Ortiz, better known as "El Tucan" was a fill-in caddie for Kuchar at last year's Mayakoba Golf Classic. Kuchar went on to win the tournament, his first PGA Tour title in more than four years, and pocketed $1.3 million. Ortiz became the centerpiece of a social media firestorm when word got out earlier this year that Kuchar had only paid him $5,000 for the week's work rather than a typical caddie salary of 5 to 10 percent of a winner's check.
Kuchar eventually paid Ortiz an additional $45,000, and while that still fell below what an everyday looper might expect to receive, Ortiz is willing to move on according to a New York Post report.
"Kuchar is a good person," Ortiz said. "I'm not angry. Everything is good. Not paying was not good. But I have no anger."
According to the report, Ortiz initially planned to invest some of his earnings from Kuchar into building a laundromat, but decided against it over fears that he'd be charged inflated prices by local workers who had learned of his high-profile windfall.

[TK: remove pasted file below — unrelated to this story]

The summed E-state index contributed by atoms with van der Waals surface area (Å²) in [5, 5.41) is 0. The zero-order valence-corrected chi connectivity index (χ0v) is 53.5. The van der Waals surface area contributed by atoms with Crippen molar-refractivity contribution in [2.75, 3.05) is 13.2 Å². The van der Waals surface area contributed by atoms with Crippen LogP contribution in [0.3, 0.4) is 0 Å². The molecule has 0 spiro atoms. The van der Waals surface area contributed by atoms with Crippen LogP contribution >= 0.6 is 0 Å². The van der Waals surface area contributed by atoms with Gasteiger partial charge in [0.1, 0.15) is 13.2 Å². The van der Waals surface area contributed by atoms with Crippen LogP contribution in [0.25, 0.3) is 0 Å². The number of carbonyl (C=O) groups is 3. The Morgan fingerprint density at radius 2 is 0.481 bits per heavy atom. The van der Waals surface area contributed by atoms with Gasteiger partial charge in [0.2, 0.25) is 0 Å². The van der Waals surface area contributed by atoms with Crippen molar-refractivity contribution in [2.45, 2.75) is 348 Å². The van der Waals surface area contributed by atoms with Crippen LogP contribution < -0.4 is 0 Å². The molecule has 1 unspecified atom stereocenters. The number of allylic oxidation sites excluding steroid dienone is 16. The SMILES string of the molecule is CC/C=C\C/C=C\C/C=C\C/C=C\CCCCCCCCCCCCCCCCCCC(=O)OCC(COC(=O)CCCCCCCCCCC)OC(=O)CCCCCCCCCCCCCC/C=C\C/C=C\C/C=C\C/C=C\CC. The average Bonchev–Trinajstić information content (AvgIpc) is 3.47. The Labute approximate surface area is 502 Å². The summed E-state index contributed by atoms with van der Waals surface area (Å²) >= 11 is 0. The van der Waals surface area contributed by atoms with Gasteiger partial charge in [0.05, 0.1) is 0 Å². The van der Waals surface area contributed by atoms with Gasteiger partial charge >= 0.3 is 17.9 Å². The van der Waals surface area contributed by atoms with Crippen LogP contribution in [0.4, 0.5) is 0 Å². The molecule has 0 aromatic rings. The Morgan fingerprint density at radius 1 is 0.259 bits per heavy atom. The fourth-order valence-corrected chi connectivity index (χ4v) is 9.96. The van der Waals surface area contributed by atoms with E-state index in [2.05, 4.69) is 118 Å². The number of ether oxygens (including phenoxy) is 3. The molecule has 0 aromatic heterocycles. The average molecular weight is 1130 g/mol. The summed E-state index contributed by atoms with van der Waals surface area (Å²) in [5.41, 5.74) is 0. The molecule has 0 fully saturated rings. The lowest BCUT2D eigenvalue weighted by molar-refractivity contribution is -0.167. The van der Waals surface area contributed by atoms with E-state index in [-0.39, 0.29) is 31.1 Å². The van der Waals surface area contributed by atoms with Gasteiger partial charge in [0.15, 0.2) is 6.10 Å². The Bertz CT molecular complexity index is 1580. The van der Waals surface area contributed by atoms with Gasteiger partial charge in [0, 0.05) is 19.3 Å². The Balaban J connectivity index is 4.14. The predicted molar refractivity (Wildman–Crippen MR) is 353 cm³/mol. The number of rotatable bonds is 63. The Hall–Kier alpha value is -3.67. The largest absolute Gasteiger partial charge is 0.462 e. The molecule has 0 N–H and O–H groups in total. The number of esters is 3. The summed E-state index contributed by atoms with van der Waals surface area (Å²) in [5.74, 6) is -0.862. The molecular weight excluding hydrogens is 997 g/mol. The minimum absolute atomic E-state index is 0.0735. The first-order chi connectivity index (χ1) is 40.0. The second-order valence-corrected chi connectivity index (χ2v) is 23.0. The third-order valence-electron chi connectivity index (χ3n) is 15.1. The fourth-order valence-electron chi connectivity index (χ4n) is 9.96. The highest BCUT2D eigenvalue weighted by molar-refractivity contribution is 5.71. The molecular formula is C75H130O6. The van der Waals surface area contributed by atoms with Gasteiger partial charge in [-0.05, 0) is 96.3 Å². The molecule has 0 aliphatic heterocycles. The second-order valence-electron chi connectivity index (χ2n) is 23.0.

He's also experienced an uptick in demand to caddie at Mayakoba, where resort visitors are now willing to pay a higher price to have the man that guided Kuchar to victory on their bag for the day.
Ortiz reportedly bought a used BMW with part of the money he received from Kuchar, with much of the remaining funds going toward his business ventures and everyday needs outside of caddying.
"Fifty thousand dollars, for me, is big," Ortiz said. "It's everything to me and not much to (Kuchar). The $50,000 I needed for my business and to fix my kitchen and bathroom at home and to buy a new cell phone."